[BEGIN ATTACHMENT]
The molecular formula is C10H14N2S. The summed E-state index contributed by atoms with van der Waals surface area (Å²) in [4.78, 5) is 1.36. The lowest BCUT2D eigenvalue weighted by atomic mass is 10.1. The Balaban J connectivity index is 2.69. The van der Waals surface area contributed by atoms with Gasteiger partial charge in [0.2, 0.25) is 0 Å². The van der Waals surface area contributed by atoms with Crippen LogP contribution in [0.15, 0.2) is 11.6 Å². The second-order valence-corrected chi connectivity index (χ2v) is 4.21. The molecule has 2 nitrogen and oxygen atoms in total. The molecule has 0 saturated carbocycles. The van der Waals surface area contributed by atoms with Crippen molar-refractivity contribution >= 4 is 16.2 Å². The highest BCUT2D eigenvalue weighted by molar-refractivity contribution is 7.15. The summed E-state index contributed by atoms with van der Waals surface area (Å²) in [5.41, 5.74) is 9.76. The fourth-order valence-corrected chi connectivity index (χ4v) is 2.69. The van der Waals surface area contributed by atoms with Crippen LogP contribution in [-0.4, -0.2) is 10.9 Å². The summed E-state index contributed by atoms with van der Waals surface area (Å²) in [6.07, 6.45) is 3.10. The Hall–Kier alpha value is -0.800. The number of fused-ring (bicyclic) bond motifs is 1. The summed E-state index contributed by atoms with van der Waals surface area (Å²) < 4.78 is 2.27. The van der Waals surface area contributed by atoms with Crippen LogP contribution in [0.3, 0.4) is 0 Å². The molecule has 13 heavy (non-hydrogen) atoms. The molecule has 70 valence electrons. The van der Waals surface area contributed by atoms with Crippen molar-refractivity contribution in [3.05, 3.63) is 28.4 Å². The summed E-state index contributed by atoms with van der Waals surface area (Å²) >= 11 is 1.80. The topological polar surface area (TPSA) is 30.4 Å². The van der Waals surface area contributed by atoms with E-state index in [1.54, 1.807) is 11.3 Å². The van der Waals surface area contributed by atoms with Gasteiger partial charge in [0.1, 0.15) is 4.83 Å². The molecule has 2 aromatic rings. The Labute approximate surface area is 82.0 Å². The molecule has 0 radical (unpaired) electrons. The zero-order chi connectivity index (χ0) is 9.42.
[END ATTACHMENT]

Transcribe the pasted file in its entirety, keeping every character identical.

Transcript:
The molecular formula is C10H14N2S. The summed E-state index contributed by atoms with van der Waals surface area (Å²) in [4.78, 5) is 1.36. The lowest BCUT2D eigenvalue weighted by atomic mass is 10.1. The Balaban J connectivity index is 2.69. The van der Waals surface area contributed by atoms with Gasteiger partial charge in [0.2, 0.25) is 0 Å². The van der Waals surface area contributed by atoms with Crippen LogP contribution in [0.15, 0.2) is 11.6 Å². The second-order valence-corrected chi connectivity index (χ2v) is 4.21. The molecule has 2 nitrogen and oxygen atoms in total. The molecule has 0 saturated carbocycles. The van der Waals surface area contributed by atoms with Crippen molar-refractivity contribution >= 4 is 16.2 Å². The highest BCUT2D eigenvalue weighted by molar-refractivity contribution is 7.15. The summed E-state index contributed by atoms with van der Waals surface area (Å²) in [5.41, 5.74) is 9.76. The fourth-order valence-corrected chi connectivity index (χ4v) is 2.69. The van der Waals surface area contributed by atoms with Crippen LogP contribution in [-0.4, -0.2) is 10.9 Å². The summed E-state index contributed by atoms with van der Waals surface area (Å²) in [6.07, 6.45) is 3.10. The Hall–Kier alpha value is -0.800. The number of fused-ring (bicyclic) bond motifs is 1. The summed E-state index contributed by atoms with van der Waals surface area (Å²) < 4.78 is 2.27. The van der Waals surface area contributed by atoms with Crippen LogP contribution in [0.3, 0.4) is 0 Å². The molecule has 13 heavy (non-hydrogen) atoms. The molecule has 70 valence electrons. The van der Waals surface area contributed by atoms with Crippen molar-refractivity contribution in [3.05, 3.63) is 28.4 Å². The summed E-state index contributed by atoms with van der Waals surface area (Å²) >= 11 is 1.80. The topological polar surface area (TPSA) is 30.4 Å². The van der Waals surface area contributed by atoms with E-state index in [1.54, 1.807) is 11.3 Å². The van der Waals surface area contributed by atoms with Gasteiger partial charge in [0.1, 0.15) is 4.83 Å². The molecule has 2 aromatic rings. The Labute approximate surface area is 82.0 Å². The molecule has 0 radical (unpaired) electrons. The zero-order chi connectivity index (χ0) is 9.42.